An effective tax-saving strategy helps you not just in minimising your tax burden but also allows you to optimise investment returns, manage liquidity, and minimise risks. There are several types of tax-saving products available in the market, but every instrument may not suit every taxpayer. Tax-saving should be closely linked to the financial goals of the taxpayer; so depending on the age, risk appetite, and goals of the individual, the appropriate tax-saving instrument should be selected. For example, a tax-saving product that suits a young assessee may not suit a retiree, and vice-versa. So while selecting the appropriate tax-saving products, the assessee often faces the dilemma of which product to choose and why. It can get more confusing when two tax-saving products have similar benefits or belong to the same asset category. As FY19-20 draws to a close, let’s find out some of the tax-saving dilemmas to avoid.
ULIP vs. ELSS
Many people confuse between Unit Linked Plans (ULIP) and Equity Linked Savings Schemes (ELSS) because both the products offer tax benefits of up to Rs. 1.5 lakh under Section 80C of the Income Tax Act. But the similarities end here. A ULIP is an insurance-cum-investment product whereas ELSS is a pure investment product. ULIPs usually carry higher charges than ELSS. The minimum lock-in periods in ULIPs and ELSS are 5 years and 3 years, respectively. ULIPs require a long-term commitment, i.e., once you have started investing in it, you have to invest in it every year; on the other hand, you can invest a one-time lump-sum amount or start a monthly Systematic Investment Plan (SIP) for the desired tenure in ELSS. ULIPs offer the opportunity to invest in both equity and debt assets whereas ELSS allows investments only in the equity class.
So, if you are looking for an insurance plus investment product and you are ready for a long-term commitment, you can opt for ULIP, but if you are looking for a pure investment product with high risk and return prospect, ELSS could be a good choice for you.
NPS vs. PPF
Both the National Pension System (NPS) and the Public Provident Fund (PPF) are long-term investment products but offer different types of benefits to their investors. NPS is a product that focuses on retirement planning. The NPS fund matures when the investor reaches superannuation age, and at the time of retirement, 60% of the fund received is tax-free while the remaining 40% is required to be invested to purchase an annuity plan. The annuity income is later taxed as per the slab rate applicable to the beneficiary in the year of the receipts. So, the NPS income is not entirely tax-free.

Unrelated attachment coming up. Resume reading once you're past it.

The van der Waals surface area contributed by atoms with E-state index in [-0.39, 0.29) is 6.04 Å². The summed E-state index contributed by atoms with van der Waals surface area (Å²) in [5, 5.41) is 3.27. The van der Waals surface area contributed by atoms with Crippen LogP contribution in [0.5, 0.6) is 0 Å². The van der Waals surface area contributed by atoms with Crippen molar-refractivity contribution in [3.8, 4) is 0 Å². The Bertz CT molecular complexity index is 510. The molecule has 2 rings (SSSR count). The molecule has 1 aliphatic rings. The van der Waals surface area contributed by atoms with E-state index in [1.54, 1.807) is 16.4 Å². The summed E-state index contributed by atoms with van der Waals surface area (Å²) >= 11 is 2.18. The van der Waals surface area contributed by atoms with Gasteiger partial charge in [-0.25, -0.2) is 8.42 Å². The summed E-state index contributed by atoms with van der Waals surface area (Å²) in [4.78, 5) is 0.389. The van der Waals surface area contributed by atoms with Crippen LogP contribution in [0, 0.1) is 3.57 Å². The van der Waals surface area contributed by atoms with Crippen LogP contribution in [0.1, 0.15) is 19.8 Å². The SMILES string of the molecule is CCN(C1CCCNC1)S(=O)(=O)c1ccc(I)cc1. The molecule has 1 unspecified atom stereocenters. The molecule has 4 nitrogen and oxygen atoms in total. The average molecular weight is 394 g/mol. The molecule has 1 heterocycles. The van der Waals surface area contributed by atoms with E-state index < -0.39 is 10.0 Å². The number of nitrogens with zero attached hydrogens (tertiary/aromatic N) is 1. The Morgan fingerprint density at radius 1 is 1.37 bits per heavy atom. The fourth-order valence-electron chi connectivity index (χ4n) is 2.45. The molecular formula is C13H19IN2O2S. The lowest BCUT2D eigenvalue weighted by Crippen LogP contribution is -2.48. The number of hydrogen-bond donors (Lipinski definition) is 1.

On the other hand, PPF offers EEE benefit, i.e., investment up to Rs 1.5 lakh under Section 80C, the maturity amount and the interest earned on such investments are all tax-exempted. The interest on PPF investments is revised every quarter and there is a lock-in period of 15 years.
NPS, on the other hand, offers an additional tax benefit of up to Rs. 50,000 under Section 80CCD, so if you are looking for extra tax benefit over and above the 80C threshold, you can go for it. However, if you are not looking for a pension product, require a safe return, and are ready to wait for a long lock-in period, PPF is a very attractive tax-saving investment that you may not want to miss out.
NSC vs. Tax-saving FD
If you are looking for a tax-saving product that offers secured returns with a minimum lock-in tenure, you can explore benefits available under National Savings Certificate (NSC) and the 5-year tax-saving fixed deposits. NSC and 5-year tax-saving FDs both come with a lock-in requirement of 5 years. You can claim tax benefit under Section 80C by investing in NSC or a tax-saving FD. The interest rate on NSC is revised by the government every quarter, whereas the interest rate on tax-saving FDs is decided by banks factoring in various economic factors. Currently, the interest rate offered under NSC is 7.9%, whereas in tax-saving FDs the interest rates are in the range of 6.7% to 7% p.a. Investments in NSC are not subject to a TDS whereas bank FDs are subject to TDS. Investment in the NSC can be used as a pledge to raise loans, but tax-saving FDs are not allowed to be used as collateral for a loan.
So, while finalising your last-minute tax-saving moves, don’t hesitate to consult your financial advisor if you’re unable to decide which product is better suited for you. It’s better to do your due diligence before investing in a tax-saving product, because later you may need to wait for the lock-in periods to get over for the return of your money.
Lastly, from FY20-21 taxpayers will have the option to continue with the existing tax system or choose a new tax regime with discounted slab rates which they can benefit from if they’re willing to forgo a majority of current tax-deduction benefits. This optional tax system was proposed by Finance Minister Nirmala Sitharaman in her Budget2020 speech. As a taxpayer, you’ll be well-advised to calculate your tax-saving measures from next year and go for the system which lowers your tax outgo. That being said, if you decide to go for the new system, ensure you do not discontinue your investments and essential insurance purchases just because there are no tax incentives attached to them. In fact, the new system should give more freedom to invest and insure according to your financial goals and responsibilities.
The writer is CEO, BankBazaar.com, India’s leading online marketplace for loans and credit cards.